Dr. Remington Nevin is a consulting physician epidemiologist board certified in Public Health and General Preventive Medicine by the American Board of Preventive Medicine. Dr. Nevin specializes in the evaluation and diagnosis of adverse reactions to antimalarial medications, particularly the neurotoxic quinoline derivative mefloquine. A long-time advisor to the Center for Policy & Research, he advised us on our report exploring the government’s use of mefloquine at Guantanamo, Drug Abuse: An Exploration of the Government’s Use of Mefloquine at Guantanamo. Continue reading
The Court of Appeals for the District of Columbia yesterday decided to uphold a district court ruling that the US did not have to release photos of taken during and after the raid on Osama Bin Laden’s compound in Abbottabad, Pakistan. The photos were sought by a conservative watchdog group, Judicial Watch, under a Freedom of Information Act request. The court found, however, that since the photos were used to conduct facial recognition to verify the body as Bin Laden, releasing the photos could endanger intelligence methods.
While I do not dispute that ruling, I am happy about the outcome on another ground altogether. John Bennett, director of the CIA’s National Clandestine Service, described the photos in a declaration to the court as “quite graphic, as they depict the fatal bullet wound to and other similarly gruesome images of his corpse.” And according to the Appeals Court,
“As the district court rightly concluded, however, the CIA’s declarations give reason to believe that releasing images of American military personnel burying the founder and leader of al-Qaida could cause exceptionally grave harm.”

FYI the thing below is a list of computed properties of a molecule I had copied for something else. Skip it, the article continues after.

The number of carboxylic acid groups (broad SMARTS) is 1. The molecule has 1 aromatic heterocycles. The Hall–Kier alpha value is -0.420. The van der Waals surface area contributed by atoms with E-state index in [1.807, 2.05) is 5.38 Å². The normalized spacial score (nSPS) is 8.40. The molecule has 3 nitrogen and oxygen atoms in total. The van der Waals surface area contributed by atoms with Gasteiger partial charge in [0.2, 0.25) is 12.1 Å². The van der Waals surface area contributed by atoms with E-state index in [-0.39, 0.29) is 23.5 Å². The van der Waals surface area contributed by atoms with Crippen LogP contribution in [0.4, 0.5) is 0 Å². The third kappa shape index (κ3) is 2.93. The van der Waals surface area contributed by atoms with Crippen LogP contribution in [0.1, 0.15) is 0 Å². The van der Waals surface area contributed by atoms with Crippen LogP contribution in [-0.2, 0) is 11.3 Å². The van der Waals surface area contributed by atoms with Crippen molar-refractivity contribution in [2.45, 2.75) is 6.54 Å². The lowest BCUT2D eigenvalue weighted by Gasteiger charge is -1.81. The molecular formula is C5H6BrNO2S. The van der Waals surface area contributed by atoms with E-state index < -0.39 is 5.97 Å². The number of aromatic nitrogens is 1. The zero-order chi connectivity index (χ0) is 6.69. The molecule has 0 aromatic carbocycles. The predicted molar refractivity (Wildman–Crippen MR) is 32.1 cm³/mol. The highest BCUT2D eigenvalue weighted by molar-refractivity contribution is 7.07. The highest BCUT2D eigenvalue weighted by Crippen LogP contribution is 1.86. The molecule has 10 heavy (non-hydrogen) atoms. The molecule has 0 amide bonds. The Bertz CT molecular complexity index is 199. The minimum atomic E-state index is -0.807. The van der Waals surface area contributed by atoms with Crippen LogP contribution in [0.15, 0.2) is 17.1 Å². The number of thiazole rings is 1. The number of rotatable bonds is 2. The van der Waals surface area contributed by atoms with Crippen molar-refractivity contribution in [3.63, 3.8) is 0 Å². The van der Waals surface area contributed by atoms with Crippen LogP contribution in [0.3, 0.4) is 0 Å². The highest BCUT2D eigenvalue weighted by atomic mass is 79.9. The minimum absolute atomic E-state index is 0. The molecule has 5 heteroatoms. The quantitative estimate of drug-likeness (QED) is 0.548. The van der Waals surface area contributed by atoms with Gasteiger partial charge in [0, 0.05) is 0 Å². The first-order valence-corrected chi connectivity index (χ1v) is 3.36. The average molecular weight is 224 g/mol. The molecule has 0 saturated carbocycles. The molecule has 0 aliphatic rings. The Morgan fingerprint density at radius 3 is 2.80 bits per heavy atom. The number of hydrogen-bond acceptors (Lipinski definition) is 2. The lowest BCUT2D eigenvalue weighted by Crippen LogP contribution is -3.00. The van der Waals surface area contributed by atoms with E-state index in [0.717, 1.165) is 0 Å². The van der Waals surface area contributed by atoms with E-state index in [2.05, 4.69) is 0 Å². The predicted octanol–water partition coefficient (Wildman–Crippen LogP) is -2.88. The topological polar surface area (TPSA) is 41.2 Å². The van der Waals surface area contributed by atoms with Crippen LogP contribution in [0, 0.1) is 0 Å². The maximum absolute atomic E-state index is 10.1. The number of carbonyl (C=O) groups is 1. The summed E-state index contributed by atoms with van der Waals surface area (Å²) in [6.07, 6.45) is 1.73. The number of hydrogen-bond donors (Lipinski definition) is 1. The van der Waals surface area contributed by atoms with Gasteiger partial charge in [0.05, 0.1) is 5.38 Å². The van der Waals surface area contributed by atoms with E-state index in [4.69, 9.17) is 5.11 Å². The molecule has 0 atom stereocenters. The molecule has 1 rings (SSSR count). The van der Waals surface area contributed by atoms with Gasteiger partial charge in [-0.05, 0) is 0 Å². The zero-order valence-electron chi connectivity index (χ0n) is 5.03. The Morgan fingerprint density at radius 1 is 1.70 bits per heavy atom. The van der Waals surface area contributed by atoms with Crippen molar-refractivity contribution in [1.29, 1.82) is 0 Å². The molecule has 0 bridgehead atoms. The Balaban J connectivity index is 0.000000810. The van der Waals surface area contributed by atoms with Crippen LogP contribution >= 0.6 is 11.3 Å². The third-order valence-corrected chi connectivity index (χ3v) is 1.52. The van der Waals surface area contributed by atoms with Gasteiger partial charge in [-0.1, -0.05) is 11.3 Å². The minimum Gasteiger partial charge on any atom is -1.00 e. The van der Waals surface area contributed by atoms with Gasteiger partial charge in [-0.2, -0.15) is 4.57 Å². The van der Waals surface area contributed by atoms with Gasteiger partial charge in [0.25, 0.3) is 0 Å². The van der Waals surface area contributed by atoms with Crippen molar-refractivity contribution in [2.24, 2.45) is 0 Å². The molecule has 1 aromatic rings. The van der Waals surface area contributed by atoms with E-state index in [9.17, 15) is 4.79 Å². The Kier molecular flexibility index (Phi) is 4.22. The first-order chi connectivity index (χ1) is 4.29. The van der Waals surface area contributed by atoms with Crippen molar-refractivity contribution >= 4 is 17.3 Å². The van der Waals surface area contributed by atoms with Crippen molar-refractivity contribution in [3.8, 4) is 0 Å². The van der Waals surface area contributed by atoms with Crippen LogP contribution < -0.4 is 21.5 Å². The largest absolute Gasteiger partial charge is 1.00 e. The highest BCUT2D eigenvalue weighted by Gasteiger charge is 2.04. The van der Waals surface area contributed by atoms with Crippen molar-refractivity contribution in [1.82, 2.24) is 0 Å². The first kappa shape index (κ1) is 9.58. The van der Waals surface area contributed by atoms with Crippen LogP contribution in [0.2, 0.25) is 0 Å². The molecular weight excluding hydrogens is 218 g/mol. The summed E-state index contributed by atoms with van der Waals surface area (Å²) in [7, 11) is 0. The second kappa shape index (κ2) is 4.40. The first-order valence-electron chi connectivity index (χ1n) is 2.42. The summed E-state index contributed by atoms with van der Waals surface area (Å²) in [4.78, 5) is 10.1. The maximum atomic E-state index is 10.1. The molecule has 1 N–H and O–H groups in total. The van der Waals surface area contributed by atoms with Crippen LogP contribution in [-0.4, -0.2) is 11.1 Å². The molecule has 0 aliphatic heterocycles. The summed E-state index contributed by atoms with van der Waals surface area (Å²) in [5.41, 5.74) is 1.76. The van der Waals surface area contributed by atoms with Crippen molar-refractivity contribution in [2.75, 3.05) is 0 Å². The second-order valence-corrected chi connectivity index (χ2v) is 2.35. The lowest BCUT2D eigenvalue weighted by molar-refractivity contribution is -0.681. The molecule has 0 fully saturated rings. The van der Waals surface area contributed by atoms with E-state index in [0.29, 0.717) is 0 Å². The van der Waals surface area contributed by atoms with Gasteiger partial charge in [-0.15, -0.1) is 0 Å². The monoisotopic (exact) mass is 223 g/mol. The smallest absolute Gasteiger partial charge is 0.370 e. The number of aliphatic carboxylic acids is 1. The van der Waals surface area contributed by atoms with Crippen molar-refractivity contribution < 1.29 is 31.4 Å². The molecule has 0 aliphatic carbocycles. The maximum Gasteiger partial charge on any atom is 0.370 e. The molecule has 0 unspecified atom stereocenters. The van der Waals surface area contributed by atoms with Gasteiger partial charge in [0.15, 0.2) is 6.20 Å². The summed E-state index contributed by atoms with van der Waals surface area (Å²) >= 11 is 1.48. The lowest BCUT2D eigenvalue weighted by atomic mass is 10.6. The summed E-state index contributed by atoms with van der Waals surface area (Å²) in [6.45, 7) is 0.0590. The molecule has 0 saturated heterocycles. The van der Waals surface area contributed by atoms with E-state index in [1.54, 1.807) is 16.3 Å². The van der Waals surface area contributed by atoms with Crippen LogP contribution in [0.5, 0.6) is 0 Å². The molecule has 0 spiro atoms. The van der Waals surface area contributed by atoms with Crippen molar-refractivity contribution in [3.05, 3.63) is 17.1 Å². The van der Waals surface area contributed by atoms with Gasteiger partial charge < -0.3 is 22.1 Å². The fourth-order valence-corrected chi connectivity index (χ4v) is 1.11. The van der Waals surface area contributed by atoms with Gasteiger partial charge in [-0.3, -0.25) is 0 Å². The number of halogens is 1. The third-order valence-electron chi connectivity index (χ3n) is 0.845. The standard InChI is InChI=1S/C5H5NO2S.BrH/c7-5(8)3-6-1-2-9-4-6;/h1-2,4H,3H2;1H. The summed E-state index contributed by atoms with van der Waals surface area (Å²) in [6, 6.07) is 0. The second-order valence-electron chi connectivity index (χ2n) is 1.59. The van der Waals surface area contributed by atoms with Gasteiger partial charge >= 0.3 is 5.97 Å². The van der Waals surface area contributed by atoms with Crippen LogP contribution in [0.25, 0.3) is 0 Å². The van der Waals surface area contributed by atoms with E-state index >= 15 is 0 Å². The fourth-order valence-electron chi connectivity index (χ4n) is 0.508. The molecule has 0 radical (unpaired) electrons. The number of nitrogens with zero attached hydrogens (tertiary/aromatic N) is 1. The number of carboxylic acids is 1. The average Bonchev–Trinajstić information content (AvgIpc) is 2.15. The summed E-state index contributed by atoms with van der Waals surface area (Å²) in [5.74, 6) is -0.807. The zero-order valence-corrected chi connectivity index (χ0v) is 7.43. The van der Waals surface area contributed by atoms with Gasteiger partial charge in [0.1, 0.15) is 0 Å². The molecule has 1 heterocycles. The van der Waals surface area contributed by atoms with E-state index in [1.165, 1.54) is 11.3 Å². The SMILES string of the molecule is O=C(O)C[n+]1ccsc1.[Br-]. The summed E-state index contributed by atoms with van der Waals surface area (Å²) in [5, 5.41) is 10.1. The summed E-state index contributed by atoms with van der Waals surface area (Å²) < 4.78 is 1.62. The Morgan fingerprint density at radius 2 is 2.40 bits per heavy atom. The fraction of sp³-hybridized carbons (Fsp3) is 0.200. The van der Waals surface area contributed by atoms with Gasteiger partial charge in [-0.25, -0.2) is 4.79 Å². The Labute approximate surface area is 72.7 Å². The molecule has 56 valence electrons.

To my mind, this decision validates an important reason for the Freedom of Information Act: informational transparency. Congress did not pass it to give the media free access to salacious material to boost their ratings.
As citizens of an open democracy, Americans have a right to information about their government and its activities. But where the government has a legitimate reason for withholding a document, even if it is on grounds such as diplomatic “embarrassment,” as happened in the Bradley Manning Wikileaks case, a FOIA request should as a matter of policy only be granted if there is a legitimate informational purpose. Judicial Watch could identify no cognizable information contained in the pictures that was not already publicly known. Thus, releasing the photos would not serve FOIA’s purpose of informational transparency, only the media’s purpose of generating buzz.
A vastly undervalued aspect of protecting our rights as citizens of an open society is to avoid abusing those rights. One example of the dangers that fear of unwarranted disclosure can cause can be found in the case of the CIA interrogation tapes. Fearing that these tapes may at some point become public, the CIA destroyed them. The courts yesterday thus did us a favor in protecting the government from unnecessary disclosure of gruesome photos, helping to ensuring that the government can do its job without fear that anything and everything will wind up on Fox, MSNBC, and Al Jazeera.
Paul W. Taylor, Senior Fellow
Center for Policy & Research